How Cremation Urns Are Made

Considering the ever-growing popularity of cremation, the development and purchasing of urns is also steadily on the rise. Environmentally-conscious friends and family members are opting for wooden cremation urns for their loved ones, whereas those who wish to keep the ashes of their loved ones nearby or have plans to scatter ashes often opt for hand-crafted or custom-designed urns made from ceramic.

Here’s an inside look into how the two most popular types of cremation urns are made.

Wooden cremation urns
Wooden urns are usually made from either cherry, maple, or black walnut wood. An artist or craftsman will usually cut large blocks of wood into smaller sizes so they can be individually stored and dried. Then, a block of wood is chosen for a specific urn size and is mounted on a rotating lathe for the shaping and rough design process.

After the wood has been roughly shaped, the urn is hollowed on the lathe using a series of tools to accommodate a predetermined amount of ashes. Various types of grit sandpaper are then used to smoothly sand the urn so it lacks a rough, coarse texture.

Next, the urn is treated with a high-quality gloss urethane solution so the natural properties of the wood can be protected. In some cases, the urn is treated with a urethane solution two or three times before an urn reaches its final stages of sanding, polishing, and waxing. Considering most wooden cremation urns are hand-crafted, each urn differs slightly from the next in shape, size, and wood grain. Some wooden urns may contain natural markings that were present in the wood at the time it was alive and part of a tree, which often lends to its individuality. In fact, many individuals prefer wooden urns because they often represent the uniqueness of their loved ones.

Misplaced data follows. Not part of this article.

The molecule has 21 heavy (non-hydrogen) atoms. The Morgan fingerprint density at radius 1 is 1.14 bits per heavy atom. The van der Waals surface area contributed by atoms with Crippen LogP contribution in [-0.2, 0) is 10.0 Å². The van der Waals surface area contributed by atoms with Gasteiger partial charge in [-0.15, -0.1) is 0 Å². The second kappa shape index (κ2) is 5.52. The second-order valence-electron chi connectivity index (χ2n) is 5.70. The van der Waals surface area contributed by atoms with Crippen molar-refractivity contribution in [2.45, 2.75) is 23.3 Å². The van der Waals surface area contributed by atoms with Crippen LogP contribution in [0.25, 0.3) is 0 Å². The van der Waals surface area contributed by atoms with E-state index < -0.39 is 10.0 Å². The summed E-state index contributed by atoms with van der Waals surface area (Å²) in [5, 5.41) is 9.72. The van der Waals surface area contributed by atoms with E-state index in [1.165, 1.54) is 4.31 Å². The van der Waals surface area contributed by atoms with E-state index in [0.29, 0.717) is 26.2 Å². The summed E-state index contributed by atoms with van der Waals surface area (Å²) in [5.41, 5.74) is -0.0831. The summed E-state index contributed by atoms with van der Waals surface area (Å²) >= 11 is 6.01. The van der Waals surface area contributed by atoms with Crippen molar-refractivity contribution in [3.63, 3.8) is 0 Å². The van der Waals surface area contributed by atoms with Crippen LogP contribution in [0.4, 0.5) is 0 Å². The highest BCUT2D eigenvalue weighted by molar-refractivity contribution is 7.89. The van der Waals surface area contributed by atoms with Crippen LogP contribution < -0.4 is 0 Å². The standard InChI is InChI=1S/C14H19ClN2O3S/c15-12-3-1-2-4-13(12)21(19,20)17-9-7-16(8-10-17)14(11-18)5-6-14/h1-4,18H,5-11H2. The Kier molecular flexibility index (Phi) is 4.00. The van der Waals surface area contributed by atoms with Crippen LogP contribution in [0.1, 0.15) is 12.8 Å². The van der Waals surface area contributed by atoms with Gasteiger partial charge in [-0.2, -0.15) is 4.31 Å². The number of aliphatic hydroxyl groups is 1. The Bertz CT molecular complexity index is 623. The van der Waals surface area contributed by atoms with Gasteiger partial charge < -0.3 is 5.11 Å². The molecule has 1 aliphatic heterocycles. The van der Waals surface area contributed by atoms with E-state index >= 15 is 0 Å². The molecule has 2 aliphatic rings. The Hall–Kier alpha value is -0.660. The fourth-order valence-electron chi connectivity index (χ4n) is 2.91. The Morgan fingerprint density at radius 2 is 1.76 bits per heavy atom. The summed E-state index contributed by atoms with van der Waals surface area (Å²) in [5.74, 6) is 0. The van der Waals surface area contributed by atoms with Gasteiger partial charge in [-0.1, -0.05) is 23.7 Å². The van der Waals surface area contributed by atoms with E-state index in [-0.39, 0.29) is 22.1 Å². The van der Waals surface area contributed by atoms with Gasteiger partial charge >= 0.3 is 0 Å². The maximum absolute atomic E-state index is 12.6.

Ceramic cremation urns
Ceramic urns are handmade using a potter’s wheel. First, clay is weighed for an urn based on size and wedged, which is a process similar to that used by bakers who knead dough. The clay is then centered directly on the spinning potter’s wheel for moulding and shaping. As the clay spins on the potter’s wheel, the artist places one hand inside the clay to hollow out the urn, while the other hand slides and pulls up the clay wall to create the desired shape.

After the clay has dried enough to form a leathery consistency, the urn is placed upside down so the artist can smooth and trim away any rough edges. Then, the urn is placed aside to dry for at least one week. When the clay has dried fully, the urn is placed into a kiln for the firing process for up to nine hours. The urn is removed following the initial firing process, and set aside for a period of 24 hours for cooling.

When 24 hours have passed, the cremation urn is glazed using one or more colors, and placed back in the kiln to allow the glaze to set for nearly 15 hours. The artist removes the urn from the kiln for the last time, and allows it to cool for about 30 hours. Considering glaze can be applied and painted on an urn in a number of different colors and styles, most individuals choose to have ceramic cremation urns custom-made for their loved ones.

Heartland Cremation has four generations of experience in cremation and funeral care, and serves the greater Kansas City region, including Columbia, Boonville, Macon, and Jefferson City, Missouri. Please contact us today to learn more about the cremation services we can provide for your loved one.

Filed Under: